No disagreement here about there being technical aspects for some of what we might choose to do...but the point of this is to encourage people to get started and show that success can be easily attained for a lot of cartridges...I said that they could get as specific as they wanted to...after getting some experience. And, just a note...there is no difficulty in casting and loading for most straightwall handgun cartridges...9mm is probably the biggest problem child, in there...but, the .32's and .38's and .357's are certainly no problem to cast and load very accurate ammo for.
    Last edited by shoot-n-lead; 09-19-2016 at 02:53 PM.

  9. #9
    Boolit Master RogerDat's Avatar
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    Quote Originally Posted by shoot-n-lead View Post
    I only size one time...that is after PC..works fine, for me.
    Me too unless the bullet has a gas check, then the bullet gets sized when the gas check goes on. Then again after the baked on PC since that PC would add a bit to the diameter and I am inspecting the end results anyway.

    You can go a long way with a bit of basic knowledge and knowing the safety guidelines for this hobby. I often suggest buy some lead in S&S so you don't spend too much and get known good casting material. Removes that and smelting as a barrier or speed bump. Limited investment in equipment is all that is required, as knowledge grows one can invest more or purchase to solve/address specific issues.

    I personally can't thank enough the folks that share their knowledge and experience but I do get what the OP means. Hard sometimes to find a simple explanation that just helps a new person down the road. Have noticed too that there can be a tendency for long standing debates between members or in the community to get dropped into threads that are really just someone asking a basic question.

    If the OP wants to know if the Lee $20 2 cav mold for .38 SWC works ok for their revolver and what follows is a bunch of post on the whole Lee vs "quality" molds debate that is less than helpful. Doesn't really answer their question either. Suggestions on why they might find the price of handles and a Lee 6 cavity or handles and some other mold worth the cost might be useful IF folks can toss the idea out there without getting so invested in "their" suggestion that it turns into a grudge match. Lot of folks getting started like to spend big money and get top quality equipment, others don't have or may not want to sink the money into a new hobby.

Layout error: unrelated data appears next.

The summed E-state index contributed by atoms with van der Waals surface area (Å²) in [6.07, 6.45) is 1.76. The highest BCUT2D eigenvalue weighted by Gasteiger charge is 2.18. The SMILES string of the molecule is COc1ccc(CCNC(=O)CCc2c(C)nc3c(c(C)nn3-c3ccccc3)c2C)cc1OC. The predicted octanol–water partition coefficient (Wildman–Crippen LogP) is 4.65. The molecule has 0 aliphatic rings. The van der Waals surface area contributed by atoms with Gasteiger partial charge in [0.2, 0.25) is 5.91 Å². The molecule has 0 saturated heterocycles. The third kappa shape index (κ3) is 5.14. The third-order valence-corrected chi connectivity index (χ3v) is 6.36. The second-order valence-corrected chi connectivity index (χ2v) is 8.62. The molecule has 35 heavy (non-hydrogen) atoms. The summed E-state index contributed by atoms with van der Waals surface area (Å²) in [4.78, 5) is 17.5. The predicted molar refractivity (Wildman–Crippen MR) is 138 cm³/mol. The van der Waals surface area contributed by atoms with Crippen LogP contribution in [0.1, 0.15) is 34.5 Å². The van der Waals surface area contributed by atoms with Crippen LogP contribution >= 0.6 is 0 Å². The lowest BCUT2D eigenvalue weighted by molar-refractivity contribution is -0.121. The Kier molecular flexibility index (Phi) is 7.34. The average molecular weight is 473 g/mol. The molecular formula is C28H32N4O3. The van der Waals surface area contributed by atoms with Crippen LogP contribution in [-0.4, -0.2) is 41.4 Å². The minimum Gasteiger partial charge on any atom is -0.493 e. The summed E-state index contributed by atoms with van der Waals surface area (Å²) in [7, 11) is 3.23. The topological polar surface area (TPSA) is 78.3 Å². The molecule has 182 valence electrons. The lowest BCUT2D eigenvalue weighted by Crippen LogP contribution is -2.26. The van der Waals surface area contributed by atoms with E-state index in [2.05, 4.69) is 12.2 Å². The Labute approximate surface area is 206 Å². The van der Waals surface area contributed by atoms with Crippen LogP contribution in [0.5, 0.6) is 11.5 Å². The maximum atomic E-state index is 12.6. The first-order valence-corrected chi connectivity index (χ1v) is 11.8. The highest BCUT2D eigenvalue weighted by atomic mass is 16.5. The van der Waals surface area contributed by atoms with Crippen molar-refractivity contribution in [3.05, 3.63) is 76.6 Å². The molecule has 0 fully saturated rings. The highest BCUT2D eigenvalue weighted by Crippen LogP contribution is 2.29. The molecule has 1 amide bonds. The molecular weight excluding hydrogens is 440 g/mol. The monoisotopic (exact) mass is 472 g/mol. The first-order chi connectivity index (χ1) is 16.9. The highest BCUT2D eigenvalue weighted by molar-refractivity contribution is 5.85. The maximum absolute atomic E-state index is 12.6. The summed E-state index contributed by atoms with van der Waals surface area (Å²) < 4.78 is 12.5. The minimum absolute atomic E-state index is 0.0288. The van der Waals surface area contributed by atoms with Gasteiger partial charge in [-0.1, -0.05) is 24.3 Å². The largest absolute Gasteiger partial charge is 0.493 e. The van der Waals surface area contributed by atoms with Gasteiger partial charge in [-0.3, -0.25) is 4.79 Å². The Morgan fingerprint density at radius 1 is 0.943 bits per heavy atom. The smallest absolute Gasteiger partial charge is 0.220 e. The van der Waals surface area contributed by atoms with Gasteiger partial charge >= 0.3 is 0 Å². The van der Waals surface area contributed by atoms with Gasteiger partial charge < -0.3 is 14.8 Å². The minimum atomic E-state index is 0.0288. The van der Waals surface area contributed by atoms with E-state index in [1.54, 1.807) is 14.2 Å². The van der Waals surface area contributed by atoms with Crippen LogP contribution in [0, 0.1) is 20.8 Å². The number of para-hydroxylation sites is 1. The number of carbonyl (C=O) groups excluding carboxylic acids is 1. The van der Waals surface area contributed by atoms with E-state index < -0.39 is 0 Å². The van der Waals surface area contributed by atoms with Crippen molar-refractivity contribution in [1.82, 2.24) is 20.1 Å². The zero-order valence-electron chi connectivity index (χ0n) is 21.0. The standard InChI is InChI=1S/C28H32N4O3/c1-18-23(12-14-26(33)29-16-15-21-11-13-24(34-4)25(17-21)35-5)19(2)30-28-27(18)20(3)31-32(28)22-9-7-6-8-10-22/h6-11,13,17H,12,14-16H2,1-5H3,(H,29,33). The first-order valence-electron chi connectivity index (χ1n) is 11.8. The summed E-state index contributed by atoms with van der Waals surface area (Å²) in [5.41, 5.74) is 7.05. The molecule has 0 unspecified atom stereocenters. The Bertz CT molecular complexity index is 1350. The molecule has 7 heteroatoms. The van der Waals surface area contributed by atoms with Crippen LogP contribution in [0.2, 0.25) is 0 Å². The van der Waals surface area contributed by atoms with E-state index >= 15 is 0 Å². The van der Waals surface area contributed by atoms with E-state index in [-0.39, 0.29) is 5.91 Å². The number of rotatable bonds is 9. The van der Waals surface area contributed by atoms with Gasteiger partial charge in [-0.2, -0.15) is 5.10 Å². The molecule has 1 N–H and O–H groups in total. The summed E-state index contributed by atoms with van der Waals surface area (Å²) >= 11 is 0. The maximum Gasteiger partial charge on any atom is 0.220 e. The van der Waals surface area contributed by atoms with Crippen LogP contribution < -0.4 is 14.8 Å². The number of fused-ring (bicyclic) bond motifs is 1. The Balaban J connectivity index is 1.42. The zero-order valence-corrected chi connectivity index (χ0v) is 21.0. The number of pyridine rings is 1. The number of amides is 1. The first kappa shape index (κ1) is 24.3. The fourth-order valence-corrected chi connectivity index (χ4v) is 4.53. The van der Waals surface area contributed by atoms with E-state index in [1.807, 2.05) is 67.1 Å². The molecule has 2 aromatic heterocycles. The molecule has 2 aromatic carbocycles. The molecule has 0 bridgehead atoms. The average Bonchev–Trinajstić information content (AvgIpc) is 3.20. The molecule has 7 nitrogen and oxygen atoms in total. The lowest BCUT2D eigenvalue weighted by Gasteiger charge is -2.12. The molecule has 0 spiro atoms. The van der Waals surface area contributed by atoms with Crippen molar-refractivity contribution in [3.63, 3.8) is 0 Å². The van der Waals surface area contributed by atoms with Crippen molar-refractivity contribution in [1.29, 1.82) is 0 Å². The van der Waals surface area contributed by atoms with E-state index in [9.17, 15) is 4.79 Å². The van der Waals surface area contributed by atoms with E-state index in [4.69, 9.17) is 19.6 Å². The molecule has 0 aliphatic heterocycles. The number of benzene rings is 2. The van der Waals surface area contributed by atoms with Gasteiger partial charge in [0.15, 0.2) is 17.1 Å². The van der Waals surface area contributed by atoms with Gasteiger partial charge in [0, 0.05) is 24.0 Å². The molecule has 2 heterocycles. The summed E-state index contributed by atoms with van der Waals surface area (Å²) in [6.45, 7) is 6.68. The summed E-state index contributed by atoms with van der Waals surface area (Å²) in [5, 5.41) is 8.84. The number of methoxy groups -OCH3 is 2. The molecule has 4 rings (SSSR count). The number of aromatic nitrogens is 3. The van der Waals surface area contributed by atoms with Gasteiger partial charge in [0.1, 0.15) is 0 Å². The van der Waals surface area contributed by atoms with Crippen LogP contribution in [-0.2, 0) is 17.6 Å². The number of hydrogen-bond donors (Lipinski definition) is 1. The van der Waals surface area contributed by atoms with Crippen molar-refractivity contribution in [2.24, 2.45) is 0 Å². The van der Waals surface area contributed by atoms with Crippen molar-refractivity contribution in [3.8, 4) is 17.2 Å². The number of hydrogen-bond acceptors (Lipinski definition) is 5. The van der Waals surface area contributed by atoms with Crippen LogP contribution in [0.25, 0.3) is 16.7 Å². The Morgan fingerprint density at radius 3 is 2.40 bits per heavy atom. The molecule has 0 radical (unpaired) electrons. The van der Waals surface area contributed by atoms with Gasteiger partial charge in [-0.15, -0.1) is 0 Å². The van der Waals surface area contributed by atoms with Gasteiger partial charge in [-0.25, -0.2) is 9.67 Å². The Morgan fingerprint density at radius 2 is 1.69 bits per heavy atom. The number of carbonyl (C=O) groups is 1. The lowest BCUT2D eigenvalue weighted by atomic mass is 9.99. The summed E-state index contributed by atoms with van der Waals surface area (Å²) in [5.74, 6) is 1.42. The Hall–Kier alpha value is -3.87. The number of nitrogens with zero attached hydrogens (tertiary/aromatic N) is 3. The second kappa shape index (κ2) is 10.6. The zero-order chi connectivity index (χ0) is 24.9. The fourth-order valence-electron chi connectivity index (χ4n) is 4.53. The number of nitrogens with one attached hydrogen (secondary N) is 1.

OP has a good thought, try and put yourself in the shoes of the person asking a question. Then try and provide a bit of information or help that fits them, which may not be exactly how you would do it for yourself at your current state of experience, knowledge, or equipment. Simple answer with link to more information is also useful. E.G "try adding a touch more of that tin solder and hotter melt. Here is a link to an online article on casting alloys and temperatures"
    Je suis Charlie
    Scrap.... because all the really pithy and emphatic four letter words were taken and we had to describe this way of getting casting material somehow.
    Feedback page http://castboolits.gunloads.com/show...light=RogerDat I do trade a bit from time to time.

  10. #10
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    http://castboolits.gunloads.com/show...t-works-for-me

    If I could point the newby to a single source on this site, this ^^post would be it.
    There is a range of expertise, some of which is outstanding, some of which is a bit too self righteous and self important for the actual skill and level of knowledge of the writers.
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  11. #11
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    Shootnlead this reminds me of casting what we had an going out and killing deer. as i developed my casting i started harding with alloy but they did not kill anymore effectively. thank you for a great post to remind folks cast shoot and have fun. leave perfection for those who think they must have it.

  12. #12
    It's so cool, man!
    https://cloodjo.com/
    Learning without thought is labor lost; thought without learning is perilous.

  13. #13
    Boolit Mold
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    Thanks for giving us newbies some gentle words of encouragement!!

  14. #14
    Boolit Master 308Jeff's Avatar
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    Quote Originally Posted by rintinglen View Post
    http://castboolits.gunloads.com/show...t-works-for-me